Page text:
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Playing At Soldiers
by [?]

“Who’ll serve the King?”

What little urchin is there never
Hath had that early scarlet fever,
Of martial trappings caught?
Trappings well call’d–because they trap
And catch full many a country chap
To go where fields are fought!

What little urchin with a rag
Hath never made a little flag
(Our plate will show the manner),
And wooed each tiny neighbor still,
Tommy or Harry, Dick or Will,
To come beneath the banner!

Just like that ancient shape of mist,
In Hamlet, crying “‘List, oh, ‘list!”
Come, who will serve the king,
And strike frog-eating Frenchmen dead,
And cut off Bonyparty’s head?–
And all that sort of thing.

So used I, when I was a boy,
To march with military toy,
And ape the soldier’s life;–
And with a whistle or a hum,
I thought myself a Duke of Drum
At least, or Earl of Fife.

With gun of tin and sword of lath,
Lord! how I walk’d in glory’s path
With regimental mates,
By sound of trump and rub-a dubs–
To ‘siege the washhouse–charge the tubs–
Or storm the garden gates.

Ah me! my retrospective soul!
As over memory’s muster-roll
I cast my eyes anew,
My former comrades all the while
Rise up before me, rank and file,
And form in dim review.

Ay, there they stand, and dress in line,
Lubbock, and Fenn, and David Vine,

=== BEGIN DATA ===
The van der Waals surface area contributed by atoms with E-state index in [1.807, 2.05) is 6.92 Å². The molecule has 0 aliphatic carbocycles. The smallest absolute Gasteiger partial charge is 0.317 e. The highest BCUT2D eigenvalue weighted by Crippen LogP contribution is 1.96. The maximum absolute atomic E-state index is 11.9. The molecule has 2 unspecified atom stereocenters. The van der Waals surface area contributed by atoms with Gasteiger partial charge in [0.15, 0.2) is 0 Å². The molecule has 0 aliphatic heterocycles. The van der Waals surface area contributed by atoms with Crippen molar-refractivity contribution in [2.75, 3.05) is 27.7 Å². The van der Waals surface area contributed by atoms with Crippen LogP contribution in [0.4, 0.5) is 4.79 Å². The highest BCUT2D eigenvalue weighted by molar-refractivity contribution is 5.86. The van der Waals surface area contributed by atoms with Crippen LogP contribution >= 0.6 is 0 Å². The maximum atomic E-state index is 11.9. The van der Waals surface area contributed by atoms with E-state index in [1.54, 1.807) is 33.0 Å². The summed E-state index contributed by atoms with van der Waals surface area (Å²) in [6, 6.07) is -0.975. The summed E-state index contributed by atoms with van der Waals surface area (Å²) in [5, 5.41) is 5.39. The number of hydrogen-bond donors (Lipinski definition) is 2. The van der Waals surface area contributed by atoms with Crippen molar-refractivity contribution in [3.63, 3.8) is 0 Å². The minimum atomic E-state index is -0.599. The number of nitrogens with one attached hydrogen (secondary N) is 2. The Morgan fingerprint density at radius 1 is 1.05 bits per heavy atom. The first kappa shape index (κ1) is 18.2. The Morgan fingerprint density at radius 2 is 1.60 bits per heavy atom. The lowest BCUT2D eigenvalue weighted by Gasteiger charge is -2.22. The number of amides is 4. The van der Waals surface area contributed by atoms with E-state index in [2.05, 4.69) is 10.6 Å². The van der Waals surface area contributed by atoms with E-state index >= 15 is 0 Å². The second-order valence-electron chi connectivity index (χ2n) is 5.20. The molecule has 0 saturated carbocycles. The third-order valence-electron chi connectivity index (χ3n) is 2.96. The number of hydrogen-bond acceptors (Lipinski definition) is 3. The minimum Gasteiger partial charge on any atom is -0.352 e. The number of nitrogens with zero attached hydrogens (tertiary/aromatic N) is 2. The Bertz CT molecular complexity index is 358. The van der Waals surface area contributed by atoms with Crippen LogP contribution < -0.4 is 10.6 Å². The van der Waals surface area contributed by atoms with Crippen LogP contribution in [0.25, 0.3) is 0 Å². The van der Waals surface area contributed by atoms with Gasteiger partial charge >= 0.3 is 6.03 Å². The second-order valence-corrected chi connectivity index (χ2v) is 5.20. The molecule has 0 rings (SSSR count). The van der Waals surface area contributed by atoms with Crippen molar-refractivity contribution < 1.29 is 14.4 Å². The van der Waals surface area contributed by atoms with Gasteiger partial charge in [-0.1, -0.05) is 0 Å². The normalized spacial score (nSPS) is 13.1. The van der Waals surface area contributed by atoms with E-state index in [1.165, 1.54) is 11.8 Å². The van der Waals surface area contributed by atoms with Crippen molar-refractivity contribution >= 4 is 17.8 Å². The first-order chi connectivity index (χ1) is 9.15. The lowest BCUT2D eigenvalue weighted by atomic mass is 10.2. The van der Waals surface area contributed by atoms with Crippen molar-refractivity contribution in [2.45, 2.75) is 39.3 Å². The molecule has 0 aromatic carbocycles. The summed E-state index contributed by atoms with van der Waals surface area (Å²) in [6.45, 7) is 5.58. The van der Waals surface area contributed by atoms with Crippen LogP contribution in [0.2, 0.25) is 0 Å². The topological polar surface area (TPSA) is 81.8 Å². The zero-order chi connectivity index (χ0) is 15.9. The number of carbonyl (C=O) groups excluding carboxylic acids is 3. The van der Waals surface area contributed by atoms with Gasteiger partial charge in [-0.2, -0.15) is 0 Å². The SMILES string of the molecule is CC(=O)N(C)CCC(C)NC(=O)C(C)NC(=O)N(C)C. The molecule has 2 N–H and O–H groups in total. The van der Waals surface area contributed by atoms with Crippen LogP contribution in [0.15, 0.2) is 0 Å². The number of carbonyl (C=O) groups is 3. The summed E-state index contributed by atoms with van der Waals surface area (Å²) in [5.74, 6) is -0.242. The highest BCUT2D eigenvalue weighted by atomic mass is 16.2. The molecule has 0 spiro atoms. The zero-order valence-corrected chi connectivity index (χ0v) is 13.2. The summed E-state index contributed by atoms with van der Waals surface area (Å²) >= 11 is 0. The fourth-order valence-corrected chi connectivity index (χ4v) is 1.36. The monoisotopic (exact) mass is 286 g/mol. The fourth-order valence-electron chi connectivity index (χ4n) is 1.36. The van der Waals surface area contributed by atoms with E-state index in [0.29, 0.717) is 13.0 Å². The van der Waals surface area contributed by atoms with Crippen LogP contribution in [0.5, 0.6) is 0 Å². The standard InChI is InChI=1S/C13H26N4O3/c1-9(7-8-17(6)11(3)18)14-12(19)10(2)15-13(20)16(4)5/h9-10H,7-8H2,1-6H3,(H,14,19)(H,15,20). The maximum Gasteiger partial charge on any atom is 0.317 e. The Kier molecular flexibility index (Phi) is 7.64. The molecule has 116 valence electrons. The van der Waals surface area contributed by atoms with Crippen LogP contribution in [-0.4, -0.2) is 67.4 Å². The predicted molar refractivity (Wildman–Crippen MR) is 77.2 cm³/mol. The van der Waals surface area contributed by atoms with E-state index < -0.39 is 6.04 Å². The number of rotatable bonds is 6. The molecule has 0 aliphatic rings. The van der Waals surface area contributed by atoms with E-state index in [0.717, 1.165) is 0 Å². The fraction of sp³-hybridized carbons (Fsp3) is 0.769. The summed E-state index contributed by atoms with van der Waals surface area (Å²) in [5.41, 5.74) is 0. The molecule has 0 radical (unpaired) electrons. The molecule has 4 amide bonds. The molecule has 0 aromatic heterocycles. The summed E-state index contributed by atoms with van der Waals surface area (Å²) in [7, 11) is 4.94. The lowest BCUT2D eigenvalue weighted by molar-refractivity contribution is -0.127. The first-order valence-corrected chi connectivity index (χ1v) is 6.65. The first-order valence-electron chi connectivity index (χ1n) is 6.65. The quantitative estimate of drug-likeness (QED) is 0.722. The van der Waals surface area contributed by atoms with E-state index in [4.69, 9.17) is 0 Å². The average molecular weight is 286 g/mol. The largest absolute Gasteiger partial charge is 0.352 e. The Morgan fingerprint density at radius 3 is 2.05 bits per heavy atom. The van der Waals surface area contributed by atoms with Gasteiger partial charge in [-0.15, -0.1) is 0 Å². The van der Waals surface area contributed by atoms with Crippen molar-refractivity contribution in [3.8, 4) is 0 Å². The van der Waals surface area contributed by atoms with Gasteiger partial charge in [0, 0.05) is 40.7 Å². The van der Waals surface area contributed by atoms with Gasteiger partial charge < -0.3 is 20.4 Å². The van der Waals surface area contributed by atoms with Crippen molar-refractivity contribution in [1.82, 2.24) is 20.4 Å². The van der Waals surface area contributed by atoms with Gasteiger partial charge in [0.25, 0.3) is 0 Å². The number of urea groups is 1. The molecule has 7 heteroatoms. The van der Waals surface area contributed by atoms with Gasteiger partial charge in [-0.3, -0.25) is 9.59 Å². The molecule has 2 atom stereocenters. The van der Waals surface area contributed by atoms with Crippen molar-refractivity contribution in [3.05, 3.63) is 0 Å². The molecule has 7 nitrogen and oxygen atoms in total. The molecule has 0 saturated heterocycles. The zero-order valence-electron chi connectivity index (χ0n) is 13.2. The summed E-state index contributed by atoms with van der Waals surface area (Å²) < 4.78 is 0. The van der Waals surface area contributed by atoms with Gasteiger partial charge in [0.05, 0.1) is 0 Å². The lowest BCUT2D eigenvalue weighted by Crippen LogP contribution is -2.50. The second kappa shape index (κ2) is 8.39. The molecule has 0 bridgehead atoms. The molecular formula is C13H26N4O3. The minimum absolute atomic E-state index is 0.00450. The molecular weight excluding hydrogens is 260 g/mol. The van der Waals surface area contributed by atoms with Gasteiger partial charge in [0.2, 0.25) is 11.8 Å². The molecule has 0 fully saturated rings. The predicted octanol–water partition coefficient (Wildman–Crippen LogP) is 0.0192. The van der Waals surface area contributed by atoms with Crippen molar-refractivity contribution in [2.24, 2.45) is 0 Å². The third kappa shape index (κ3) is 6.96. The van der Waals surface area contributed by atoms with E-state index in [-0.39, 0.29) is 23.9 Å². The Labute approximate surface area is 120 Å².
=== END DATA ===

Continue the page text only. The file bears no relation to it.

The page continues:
And dark “Jamaeky Forde!”
And limping Wood, and “Cockey Hawes,”
Our captain always made, because
He had a real sword!

Long Lawrence, Natty Smart, and Soame,
Who said he had a gun at home,
But that was all a brag;
Ned Ryder, too, that used to sham
A prancing horse, and big Sam Lamb
That would hold up the flag!

Tom Anderson, and “Dunny White,”
Who never right-abouted right,
For he was deaf and dumb;
Jack Pike, Jem Crack, and Sandy Gray,
And Dickey Bird, that wouldn’t play
Unless he had the drum.

And Peter Holt, and Charley Jepp,
A chap that never kept the step–
No more did “Surly Hugh;”
Bob Harrington, and “Fighting Jim”–
We often had to halt for him,
To let him tie his shoe.

“Quarrelsome Scott,” and Martin Dick,
That kill’d the bantam cock, to stick
The plumes within his hat;
Bill Hook, and little Tommy Grout,
That got so thump’d for calling out
“Eyes right!” to “Squinting Matt.”

Dan Simpson, that, with Peter Dodd,
Was always in the awkward squad,
And those two greedy Blakes
That took our money to the fair,
To buy the corps a trumpet there,
And laid it out in cakes.

Where are they now?–an open war
With open mouth declaring for?–
Or fall’n in bloody fray?
Compell’d to tell the truth I am,
Their fights all ended with the sham,–
Their soldiership in play.

Brave Soame sends cheeses out in trucks,
And Martin sells the cock he plucks,
And Jepp now deals in wine;
Harrington bears a lawyer’s bag,
And warlike Lamb retains his flag,
But on a tavern sign.

They tell me Cockey Hawes’s sword
Is seen upon a broker’s board:
And as for “Fighting Jim,”
In Bishopsgate, last Whitsuntide,
His unresisting cheek I spied
Beneath a Quaker brim!

Quarrelsome Scott is in the church,
For Ryder now your eye must search
The marts of silk and lace–
Bird’s drums are filled with figs, and mute,
And I–I’ve got a substitute
To Soldier in my place!